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October 16, 1990


Appeal from the Superior Court of the District of Columbia; Hon. William C. Gardner, Trial Judge

Ferren, Terry and Farrell, Associate Judges.

The opinion of the court was delivered by: Per Curiam

The trial Judge dismissed this suit for breach of contract and conversion for lack of personal jurisdiction, rejecting plaintiff-appellant's argument that the District of Columbia "Long Arm Statute," specifically D.C. Code § 13-423(a)(4) (1989), provides jurisdiction over the defendant-attorney because he concededly has been counsel of record in two or three actions (unrelated to this suit) brought in District of Columbia courts over the past ten years, two of them since 1986. We affirm.

D.C. Code § 13-423 (a) provides in relevant part:

A District of Columbia court may exercise personal jurisdiction over a person, who acts directly or by an agent, as to a claim for relief arising from the person's --

(4) causing tortious injury in the District of Columbia by an act or omission outside the District of Columbia if he regularly does or solicits business, engages in any other persistent course of conduct, or derives substantial revenue from goods used or consumed, or services rendered, in the District of Columbia. . . . [Emphasis added.]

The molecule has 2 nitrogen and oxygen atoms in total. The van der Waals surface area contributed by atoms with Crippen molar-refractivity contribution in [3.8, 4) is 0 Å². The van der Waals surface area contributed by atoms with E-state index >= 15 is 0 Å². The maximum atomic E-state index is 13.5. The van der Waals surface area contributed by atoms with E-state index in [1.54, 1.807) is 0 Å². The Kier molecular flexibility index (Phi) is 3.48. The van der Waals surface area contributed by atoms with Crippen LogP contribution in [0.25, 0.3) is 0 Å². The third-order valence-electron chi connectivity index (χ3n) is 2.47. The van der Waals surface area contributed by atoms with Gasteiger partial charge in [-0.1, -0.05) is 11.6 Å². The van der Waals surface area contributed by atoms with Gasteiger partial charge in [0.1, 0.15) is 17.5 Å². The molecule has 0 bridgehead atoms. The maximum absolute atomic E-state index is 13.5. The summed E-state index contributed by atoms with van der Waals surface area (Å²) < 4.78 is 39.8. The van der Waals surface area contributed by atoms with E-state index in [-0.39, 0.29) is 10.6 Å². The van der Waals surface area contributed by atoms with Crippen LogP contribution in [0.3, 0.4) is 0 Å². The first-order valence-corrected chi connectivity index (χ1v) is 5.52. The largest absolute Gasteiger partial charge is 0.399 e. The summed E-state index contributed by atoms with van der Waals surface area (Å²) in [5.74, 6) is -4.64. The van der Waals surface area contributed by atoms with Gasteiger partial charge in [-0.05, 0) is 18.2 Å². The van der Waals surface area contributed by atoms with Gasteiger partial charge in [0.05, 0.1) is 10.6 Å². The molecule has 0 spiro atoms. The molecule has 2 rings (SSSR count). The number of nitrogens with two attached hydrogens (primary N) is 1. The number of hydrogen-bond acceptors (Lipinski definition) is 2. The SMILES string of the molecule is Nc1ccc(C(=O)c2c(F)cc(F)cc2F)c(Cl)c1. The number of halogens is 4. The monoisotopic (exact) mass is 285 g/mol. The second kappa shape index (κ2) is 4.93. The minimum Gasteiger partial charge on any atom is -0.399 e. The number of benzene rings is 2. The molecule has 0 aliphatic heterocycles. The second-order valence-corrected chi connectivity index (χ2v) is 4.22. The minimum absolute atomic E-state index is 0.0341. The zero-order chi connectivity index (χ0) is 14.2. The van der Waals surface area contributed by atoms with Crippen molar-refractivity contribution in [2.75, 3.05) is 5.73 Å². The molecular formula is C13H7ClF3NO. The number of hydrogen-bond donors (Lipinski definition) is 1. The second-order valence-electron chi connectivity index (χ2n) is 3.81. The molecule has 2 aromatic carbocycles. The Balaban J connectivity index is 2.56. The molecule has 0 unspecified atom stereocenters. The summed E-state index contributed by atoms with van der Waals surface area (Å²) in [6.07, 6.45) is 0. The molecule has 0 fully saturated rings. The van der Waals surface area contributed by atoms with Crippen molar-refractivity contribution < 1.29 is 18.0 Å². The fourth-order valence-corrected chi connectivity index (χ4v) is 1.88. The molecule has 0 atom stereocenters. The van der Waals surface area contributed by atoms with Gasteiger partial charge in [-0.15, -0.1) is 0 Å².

This court has had almost no occasion to discuss § 13-423(a)(4), although it has implied that the scope of the section is "much narrower" than the reach of, for example, § 13-423(a)(1) ("transacting any business"). Mouzavires v. Baxter, 434 A.2d 988, 991 (D.C. 1981) (en banc) (discussing construction by Maryland courts of provision akin to § 13-423 (a) (4), and noting that Congress intended to vest courts of the District with jurisdictional reach identical to that in effect in Maryland), cert. denied, 455 U.S. 1006, 102 S. Ct. 1643, 71 L. Ed. 2d 875 (1982); see also Crane v. Carr, 259 U.S. App. D.C. 229, 233-34, 814 F.2d 758, 762-63 (1987).

It is unnecessary for us to probe the reach of § 13-423(a)(4) in this case, however, *fn1 for it is apparent from its language that, at the very least, it requires contacts within the District of a more continuous nature than plaintiff alleged. Both parties agree with the following explication of the statutory language by Judge Flannery in Security Bank v. Tauber, 347 F. Supp. 511 (D.D.C. 1972):

his Court is impressed with the apparent Congressional intent to confine the minimum contacts set out in this section of the statute to those contacts which are continuing in nature. The statute does not say "doing business" or even "doing substantial business". Rather it clearly specifies "regularly doing business". Moreover, the statute does not say "engages in a course of conduct" or even "engages in a significant course of conduct". Instead, Congress, consistent with their use of "regularly" above, specifies "a persistent course of conduct". The use of "persistent" and "regularly" to describe the type of contact contemplated indicates that Congress was more concerned with a continuing contact than with the impact or substance of a single contact. Therefore, the minimal contacts with the District that are required should at least be continuing in character.

Id. at 515 (emphases in original). This conforms with the applicable dictionary definition of "persistent" as "existing for a long or longer than usual time or continuously." WEBSTER'S THIRD NEW INTERNATIONAL DICTIONARY (1971 ed.).